To William Preston
Williamsburg Mar. 21. 1780.
I am sorry to hear that there are persons in your quarters so far discontented with the present government as to combine with it’s enemies to destroy it. I trust they have no greivance but what we all feel in common, as being forced on us by those to whom they would now join themselves. Had any such grievances existed complaint and refusal of redress should have preceded violence. The measures they are now taking expose them to the pains of the law, to which it is our business to deliver them. We must therefore avoid any irregularity which might give them legal means of withdrawing themselves from punishment. I approve much of your most active endeavors to apprehend the guilty and put them into a course of trial. The carrying them out of the county before an examining court is had on them, if their safe custody requires it must be yeilded to: but if they can be kept safely without it, I should rather approve it. I suppose this may be done by strong guards of militia, which must be summoned, and subsisted and paid at the public expence. You seem to expect that writings may be found about them which will convict them of treason. Should your evidence however not be such as the law requires in cases of treason where the punishment is capital, perhaps it may be sufficient to convict them of a misprision of treason which is punishable by fine and imprisonment at the pleasure of the court. I suggest this to you that you may not suppose them absolutely cleared if the evidence will not support the charge of treason.
I think it necessary that you should take the most immediate measures for protecting the lead mines. For this I know none so likely to be effectual as your calling on a sufficient number of the newly recruited soldiers (no matter for what service engaged) from the counties round about, which you are hereby authorized to do, rendezvousing them at the lead mines and putting into their hands the arms taken from the malcontents. The commissary in that department will subsist them. Should you find it necessary a guard of militia must be called on in the mean time. Harrassing the militia however is what I would wish to avoid if possible. By the time these new recruits are wanted to join their corps I am in hopes the danger with you will be over.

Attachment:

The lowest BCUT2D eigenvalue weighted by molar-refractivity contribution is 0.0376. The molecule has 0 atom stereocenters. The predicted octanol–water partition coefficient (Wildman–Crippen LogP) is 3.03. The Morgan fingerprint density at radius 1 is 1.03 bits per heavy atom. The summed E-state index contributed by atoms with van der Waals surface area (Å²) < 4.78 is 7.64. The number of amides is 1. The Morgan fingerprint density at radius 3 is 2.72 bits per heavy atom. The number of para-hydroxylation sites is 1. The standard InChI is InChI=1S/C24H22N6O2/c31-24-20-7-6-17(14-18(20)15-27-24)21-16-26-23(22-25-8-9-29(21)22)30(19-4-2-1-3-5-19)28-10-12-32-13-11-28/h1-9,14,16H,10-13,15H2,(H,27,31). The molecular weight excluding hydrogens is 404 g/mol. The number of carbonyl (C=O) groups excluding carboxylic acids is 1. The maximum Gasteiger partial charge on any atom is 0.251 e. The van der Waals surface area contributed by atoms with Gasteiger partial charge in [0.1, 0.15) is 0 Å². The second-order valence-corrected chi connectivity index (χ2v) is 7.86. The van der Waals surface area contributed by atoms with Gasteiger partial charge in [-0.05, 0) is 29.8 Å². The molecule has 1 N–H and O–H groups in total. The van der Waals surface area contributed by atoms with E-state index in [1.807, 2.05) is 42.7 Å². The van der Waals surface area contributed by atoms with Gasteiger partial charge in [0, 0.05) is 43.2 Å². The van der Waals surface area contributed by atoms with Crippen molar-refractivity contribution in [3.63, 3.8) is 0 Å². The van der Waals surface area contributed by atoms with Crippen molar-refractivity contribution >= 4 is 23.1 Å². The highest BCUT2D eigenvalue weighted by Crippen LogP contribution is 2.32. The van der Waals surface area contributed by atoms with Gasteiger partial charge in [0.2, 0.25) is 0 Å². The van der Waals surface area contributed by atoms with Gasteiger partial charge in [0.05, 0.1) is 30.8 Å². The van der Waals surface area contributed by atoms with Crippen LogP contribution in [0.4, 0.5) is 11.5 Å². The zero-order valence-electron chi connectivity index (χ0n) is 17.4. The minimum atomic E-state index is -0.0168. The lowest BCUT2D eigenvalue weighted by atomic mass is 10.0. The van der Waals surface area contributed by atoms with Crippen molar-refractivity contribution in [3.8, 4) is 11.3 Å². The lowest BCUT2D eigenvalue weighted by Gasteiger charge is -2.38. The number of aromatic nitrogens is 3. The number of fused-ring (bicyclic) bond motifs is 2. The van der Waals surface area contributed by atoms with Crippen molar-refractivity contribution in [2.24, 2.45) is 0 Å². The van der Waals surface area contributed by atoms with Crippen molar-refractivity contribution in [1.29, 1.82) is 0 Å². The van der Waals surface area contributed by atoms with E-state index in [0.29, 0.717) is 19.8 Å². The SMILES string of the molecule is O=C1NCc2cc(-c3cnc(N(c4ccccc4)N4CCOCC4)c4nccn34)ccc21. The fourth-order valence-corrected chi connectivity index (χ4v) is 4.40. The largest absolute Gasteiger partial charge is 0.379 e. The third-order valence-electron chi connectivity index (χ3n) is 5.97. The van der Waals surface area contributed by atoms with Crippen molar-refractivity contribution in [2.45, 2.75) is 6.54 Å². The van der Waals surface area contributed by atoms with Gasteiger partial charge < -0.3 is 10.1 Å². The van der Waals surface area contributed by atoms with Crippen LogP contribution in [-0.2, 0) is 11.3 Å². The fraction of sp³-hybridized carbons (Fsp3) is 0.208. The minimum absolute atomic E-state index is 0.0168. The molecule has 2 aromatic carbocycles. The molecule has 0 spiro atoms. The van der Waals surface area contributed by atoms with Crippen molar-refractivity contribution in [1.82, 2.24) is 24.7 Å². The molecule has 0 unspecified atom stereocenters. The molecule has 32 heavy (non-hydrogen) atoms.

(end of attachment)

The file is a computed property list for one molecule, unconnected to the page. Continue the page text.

Nothing which I have heard gives me reason to fear any disturbance in your quarter with the Indians. Colo. Clarke will be employed this summer in preserving peace with them. He will aid you if called on either in the case of invasion or insurrection. Should the Indians molest you, your militia must be embodied according to the invasion law, till Colo. Clarke can go to your assistance. I am Sir with great respect your most obedt. humble servt.,
RC (WHi). Endorsed: “Governours Letter 21st. March 1780.” Though the MS does not indicate the addressee, the letter is from the Preston Papers in the Draper Collection and has been hitherto assigned, no doubt correctly, to this recipient.